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6 Colorado officers charged with failing to intervene during fatal standoff

Associated Press

DENVER (AP) — Six more Colorado law enforcement officers were charged Friday in connection with the fatal shooting of a 22-year-old man suffering a mental health crisis last year that became an example for critics of what’s wrong with how police handle such calls.

The latest charges bring the total number of officers prosecuted to eight. They were filed against the remaining officers from various agencies who were at the scene and who prosecutors say did not intervene to stop the actions of former sheriff’s Deputy Andrew Buen, who ultimately shot Christian Glass after a standoff on June 11, 2022.

They are each charged with one count of failing to intervene to prevent or stop a fellow police officer from using excessive physical force, a misdemeanor created by state lawmakers in 2020 following the killing of George Floyd.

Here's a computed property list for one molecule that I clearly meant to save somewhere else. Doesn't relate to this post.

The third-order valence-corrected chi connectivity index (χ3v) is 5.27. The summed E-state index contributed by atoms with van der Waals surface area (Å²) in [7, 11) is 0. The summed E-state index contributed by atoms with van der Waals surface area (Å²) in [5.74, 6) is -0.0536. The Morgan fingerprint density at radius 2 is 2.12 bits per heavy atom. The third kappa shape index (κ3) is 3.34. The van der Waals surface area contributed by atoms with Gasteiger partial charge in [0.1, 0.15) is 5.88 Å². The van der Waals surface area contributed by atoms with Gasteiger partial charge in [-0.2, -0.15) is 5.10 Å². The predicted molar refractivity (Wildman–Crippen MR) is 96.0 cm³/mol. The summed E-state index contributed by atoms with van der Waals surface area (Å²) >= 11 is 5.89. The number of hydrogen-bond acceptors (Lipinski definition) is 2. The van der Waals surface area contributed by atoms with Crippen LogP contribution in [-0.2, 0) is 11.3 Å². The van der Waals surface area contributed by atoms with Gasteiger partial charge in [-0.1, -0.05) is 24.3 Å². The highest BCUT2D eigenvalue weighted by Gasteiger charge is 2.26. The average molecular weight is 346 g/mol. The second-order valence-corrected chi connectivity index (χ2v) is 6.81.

Glass parents’, Sally and Simon Glass, had long pushed for the other officers to also be prosecuted. Their relief at finally seeing that happen was undercut by anger at some of the agencies that criticized the decision to prosecute their officers just months after they issued apologies to the couple and promised improvements to their training as part of a $19 million settlement.

As part of the deal, the agencies acknowledged that the initial statement about the shooting was inaccurate for suggesting that Christian Glass as being responsible for his death.

“It’s not that they didn’t do anything wrong. That’s the point. They didn’t do anything,” Sally Glass said at a press conference standing next to her husband and lawyers.

The head of the Colorado State Patrol, Col. Matthew C. Packard, said he was “shocked” by the decision to charge state trooper Ryan Bennie, saying there was no indication he had violated any of the patrol’s training or policies.